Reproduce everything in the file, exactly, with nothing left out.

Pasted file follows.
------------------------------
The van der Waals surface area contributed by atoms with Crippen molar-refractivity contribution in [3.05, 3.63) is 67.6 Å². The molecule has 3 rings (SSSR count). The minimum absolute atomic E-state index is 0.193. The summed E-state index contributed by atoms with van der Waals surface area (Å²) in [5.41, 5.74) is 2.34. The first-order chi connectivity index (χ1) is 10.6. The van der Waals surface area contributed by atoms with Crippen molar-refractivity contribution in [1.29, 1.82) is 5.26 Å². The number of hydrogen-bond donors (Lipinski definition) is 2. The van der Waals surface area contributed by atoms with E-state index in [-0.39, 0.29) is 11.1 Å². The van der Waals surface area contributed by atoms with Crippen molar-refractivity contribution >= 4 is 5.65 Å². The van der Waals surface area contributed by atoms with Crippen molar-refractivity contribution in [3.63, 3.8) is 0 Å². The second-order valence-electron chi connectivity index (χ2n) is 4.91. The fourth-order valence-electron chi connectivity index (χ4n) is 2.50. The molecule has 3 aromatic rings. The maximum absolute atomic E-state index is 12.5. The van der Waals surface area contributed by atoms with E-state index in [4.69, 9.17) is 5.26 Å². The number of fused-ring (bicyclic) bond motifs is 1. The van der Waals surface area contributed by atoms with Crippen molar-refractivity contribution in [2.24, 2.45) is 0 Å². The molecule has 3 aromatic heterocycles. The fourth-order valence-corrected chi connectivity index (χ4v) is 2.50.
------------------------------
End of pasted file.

The van der Waals surface area contributed by atoms with Crippen molar-refractivity contribution in [3.05, 3.63) is 67.6 Å². The molecule has 3 rings (SSSR count). The minimum absolute atomic E-state index is 0.193. The summed E-state index contributed by atoms with van der Waals surface area (Å²) in [5.41, 5.74) is 2.34. The first-order chi connectivity index (χ1) is 10.6. The van der Waals surface area contributed by atoms with Crippen molar-refractivity contribution in [1.29, 1.82) is 5.26 Å². The number of hydrogen-bond donors (Lipinski definition) is 2. The van der Waals surface area contributed by atoms with E-state index in [-0.39, 0.29) is 11.1 Å². The van der Waals surface area contributed by atoms with Crippen molar-refractivity contribution >= 4 is 5.65 Å². The van der Waals surface area contributed by atoms with Crippen molar-refractivity contribution in [3.63, 3.8) is 0 Å². The second-order valence-electron chi connectivity index (χ2n) is 4.91. The fourth-order valence-electron chi connectivity index (χ4n) is 2.50. The molecule has 3 aromatic rings. The maximum absolute atomic E-state index is 12.5. The van der Waals surface area contributed by atoms with E-state index in [4.69, 9.17) is 5.26 Å². The number of fused-ring (bicyclic) bond motifs is 1. The van der Waals surface area contributed by atoms with Crippen molar-refractivity contribution in [2.24, 2.45) is 0 Å². The molecule has 3 aromatic heterocycles. The fourth-order valence-corrected chi connectivity index (χ4v) is 2.50.